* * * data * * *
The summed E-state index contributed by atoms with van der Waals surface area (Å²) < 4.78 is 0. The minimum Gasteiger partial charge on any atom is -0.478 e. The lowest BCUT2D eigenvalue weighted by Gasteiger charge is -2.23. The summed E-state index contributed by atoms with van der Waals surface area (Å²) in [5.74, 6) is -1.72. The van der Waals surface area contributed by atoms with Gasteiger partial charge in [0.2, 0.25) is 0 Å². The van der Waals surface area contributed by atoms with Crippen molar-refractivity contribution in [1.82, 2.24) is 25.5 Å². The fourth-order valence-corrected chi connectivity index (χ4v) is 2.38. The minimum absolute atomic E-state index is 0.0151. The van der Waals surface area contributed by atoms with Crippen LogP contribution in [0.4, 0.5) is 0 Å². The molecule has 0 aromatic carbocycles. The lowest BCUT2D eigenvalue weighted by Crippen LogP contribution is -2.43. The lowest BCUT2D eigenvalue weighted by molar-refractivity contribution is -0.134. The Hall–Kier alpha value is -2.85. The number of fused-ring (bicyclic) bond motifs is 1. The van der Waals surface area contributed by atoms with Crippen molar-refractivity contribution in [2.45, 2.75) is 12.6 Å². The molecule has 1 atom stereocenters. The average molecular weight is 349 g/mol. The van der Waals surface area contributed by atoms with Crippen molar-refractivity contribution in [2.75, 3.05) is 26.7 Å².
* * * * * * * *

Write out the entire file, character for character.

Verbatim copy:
The summed E-state index contributed by atoms with van der Waals surface area (Å²) < 4.78 is 0. The minimum Gasteiger partial charge on any atom is -0.478 e. The lowest BCUT2D eigenvalue weighted by Gasteiger charge is -2.23. The summed E-state index contributed by atoms with van der Waals surface area (Å²) in [5.74, 6) is -1.72. The van der Waals surface area contributed by atoms with Gasteiger partial charge in [0.2, 0.25) is 0 Å². The van der Waals surface area contributed by atoms with Crippen molar-refractivity contribution in [1.82, 2.24) is 25.5 Å². The fourth-order valence-corrected chi connectivity index (χ4v) is 2.38. The minimum absolute atomic E-state index is 0.0151. The van der Waals surface area contributed by atoms with Crippen LogP contribution in [0.4, 0.5) is 0 Å². The molecule has 0 aromatic carbocycles. The lowest BCUT2D eigenvalue weighted by Crippen LogP contribution is -2.43. The lowest BCUT2D eigenvalue weighted by molar-refractivity contribution is -0.134. The Hall–Kier alpha value is -2.85. The number of fused-ring (bicyclic) bond motifs is 1. The van der Waals surface area contributed by atoms with Crippen molar-refractivity contribution in [2.45, 2.75) is 12.6 Å². The molecule has 1 atom stereocenters. The average molecular weight is 349 g/mol. The van der Waals surface area contributed by atoms with Crippen molar-refractivity contribution in [2.75, 3.05) is 26.7 Å².